Extreme Tech magazine has posted an overview of 10 free Photoshop plug-ins, yours for the downloading. The list includes Luce (for lighting effects), various Flaming Pear tools, Dust & Scratch Remover from Polaroid, Virtual Photographer, Border Mania (no relation to politics), Camouflage & Night Vision, and Auto FX Mosaic. [Via]
In a plug-in-related vein…

New vids: Illustrator CS2 + Flash 8 Integration

Having wrestled Illustrator & Flash into playing nice for the past, oh, 8 years (even going so far as to write a bunch of tutorials back in the day), I’m delighted to see that Illustrator dynamo Mordy Golding is tackling the subject head-on in a new set of training videos from Lynda.com. The videos (direct link here) cover everything from symbols in Illustrator (yes, Illustrator has symbols) to blends, styles, text on a path, and 3D effects. If you ever stub a toe when moving between these vector graphics heavyweights, Mordy’s tutorials should come in handy.

Lightroom Podcast #10: Pixmantec + Adobe

In the latest Lightroom podcast, Adobe Raw team members Mark Hamburg, Zalman Stern, and Thomas Knoll welcome Pixmantec co-founder Michael Jonsson to San José, and they kick around some ideas about code integration. George Jardine writes,

This podcast was recorded Wednesday, July 12th 2006, at Adobe Systems Headquarters in San Jose, CA. In this discussion, we talk about the differences between ACR, Lightroom and Raw Shooter raw processing, and explore the best strategies for making the most of the newly expanded team.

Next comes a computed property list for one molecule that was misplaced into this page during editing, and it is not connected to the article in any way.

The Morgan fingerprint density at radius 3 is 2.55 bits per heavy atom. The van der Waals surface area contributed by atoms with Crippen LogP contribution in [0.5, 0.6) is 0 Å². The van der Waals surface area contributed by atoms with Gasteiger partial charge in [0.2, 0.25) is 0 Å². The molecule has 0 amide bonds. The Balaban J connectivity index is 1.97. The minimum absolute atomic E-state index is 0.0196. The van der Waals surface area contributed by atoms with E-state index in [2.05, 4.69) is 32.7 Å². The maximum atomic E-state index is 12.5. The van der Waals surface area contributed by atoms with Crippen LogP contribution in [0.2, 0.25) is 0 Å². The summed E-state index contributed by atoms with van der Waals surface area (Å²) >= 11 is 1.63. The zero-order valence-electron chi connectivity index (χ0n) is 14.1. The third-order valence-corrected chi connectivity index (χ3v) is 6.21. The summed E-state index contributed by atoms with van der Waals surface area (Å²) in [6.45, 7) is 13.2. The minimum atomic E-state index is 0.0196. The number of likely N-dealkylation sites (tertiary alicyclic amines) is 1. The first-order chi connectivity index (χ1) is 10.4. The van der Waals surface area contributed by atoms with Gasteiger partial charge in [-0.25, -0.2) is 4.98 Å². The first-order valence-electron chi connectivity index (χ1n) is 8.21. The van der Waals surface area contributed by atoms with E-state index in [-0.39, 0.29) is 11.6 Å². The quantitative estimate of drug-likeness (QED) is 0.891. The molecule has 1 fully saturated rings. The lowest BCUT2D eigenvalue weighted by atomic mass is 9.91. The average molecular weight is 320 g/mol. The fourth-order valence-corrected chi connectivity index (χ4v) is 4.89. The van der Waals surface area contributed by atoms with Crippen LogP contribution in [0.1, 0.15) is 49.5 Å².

The podcast is available as an MP3 file via George’s iDisk (under “0712 Podcast”). It should also be available shortly via this RSS feed, and by searching for “Lightroom” in iTunes.

Next-gen Web galleries: XSLT, Flash, & CSS for all

As you might have heard in Lightroom Podcast #9 (starting around the 25-minute mark), we’re working on a fresh, new Web Photo Gallery engine for Lightroom. For those wanting to dig under the hood and start creating or modifying galleries, Adobe engineer Andy Rahn has created an overview, which I’ve included in this post’s extended entry.

We think this new engine provides a great foundation for the future, and while we really can’t comment on upcoming products, we’d like to see the engine make its way to, ah, other applications (something something, rhymes with “Shmoatoshop”…). So, with any luck, the time you spend working with this new engine will end up being broadly applicable down the road (no promises, of course).

Continue reading

Next-gen Web galleries: XSLT, Flash, & CSS for all

As you might have heard in Lightroom Podcast #9 (starting around the 25-minute mark), we’re working on a fresh, new Web Photo Gallery engine for Lightroom. For those wanting to dig under the hood and start creating or modifying galleries, Adobe engineer Andy Rahn has created an overview, which I’ve included in this post’s extended entry.

We think this new engine provides a great foundation for the future, and while we really can’t comment on upcoming products, we’d like to see the engine make its way to, ah, other applications (something something, rhymes with “Shmoatoshop”…). So, with any luck, the time you spend working with this new engine will end up being broadly applicable down the road (no promises, of course).

Continue reading

Flash + After Effects text, warping in Photoshop, more

The Adobe Design Center has been updated with a passel of new content:

[Via Jen deHaan]